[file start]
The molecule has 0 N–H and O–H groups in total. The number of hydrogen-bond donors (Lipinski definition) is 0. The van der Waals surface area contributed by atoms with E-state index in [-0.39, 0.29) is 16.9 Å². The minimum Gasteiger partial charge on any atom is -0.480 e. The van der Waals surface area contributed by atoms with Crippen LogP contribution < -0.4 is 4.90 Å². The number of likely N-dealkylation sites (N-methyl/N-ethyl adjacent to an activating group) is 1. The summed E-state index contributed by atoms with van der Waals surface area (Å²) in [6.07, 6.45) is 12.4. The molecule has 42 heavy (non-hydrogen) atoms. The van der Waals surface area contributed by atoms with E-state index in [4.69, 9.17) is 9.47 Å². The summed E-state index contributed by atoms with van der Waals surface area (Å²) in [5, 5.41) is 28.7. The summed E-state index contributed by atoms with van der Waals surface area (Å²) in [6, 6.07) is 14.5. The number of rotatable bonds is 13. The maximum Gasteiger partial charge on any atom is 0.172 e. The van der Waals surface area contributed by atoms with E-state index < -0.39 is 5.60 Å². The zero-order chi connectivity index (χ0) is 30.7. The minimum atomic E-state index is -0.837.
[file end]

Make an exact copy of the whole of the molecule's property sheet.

The molecule has 0 N–H and O–H groups in total. The number of hydrogen-bond donors (Lipinski definition) is 0. The van der Waals surface area contributed by atoms with E-state index in [-0.39, 0.29) is 16.9 Å². The minimum Gasteiger partial charge on any atom is -0.480 e. The van der Waals surface area contributed by atoms with Crippen LogP contribution < -0.4 is 4.90 Å². The number of likely N-dealkylation sites (N-methyl/N-ethyl adjacent to an activating group) is 1. The summed E-state index contributed by atoms with van der Waals surface area (Å²) in [6.07, 6.45) is 12.4. The molecule has 42 heavy (non-hydrogen) atoms. The van der Waals surface area contributed by atoms with E-state index in [4.69, 9.17) is 9.47 Å². The summed E-state index contributed by atoms with van der Waals surface area (Å²) in [5, 5.41) is 28.7. The summed E-state index contributed by atoms with van der Waals surface area (Å²) in [6, 6.07) is 14.5. The number of rotatable bonds is 13. The maximum Gasteiger partial charge on any atom is 0.172 e. The van der Waals surface area contributed by atoms with E-state index < -0.39 is 5.60 Å². The zero-order chi connectivity index (χ0) is 30.7. The minimum atomic E-state index is -0.837.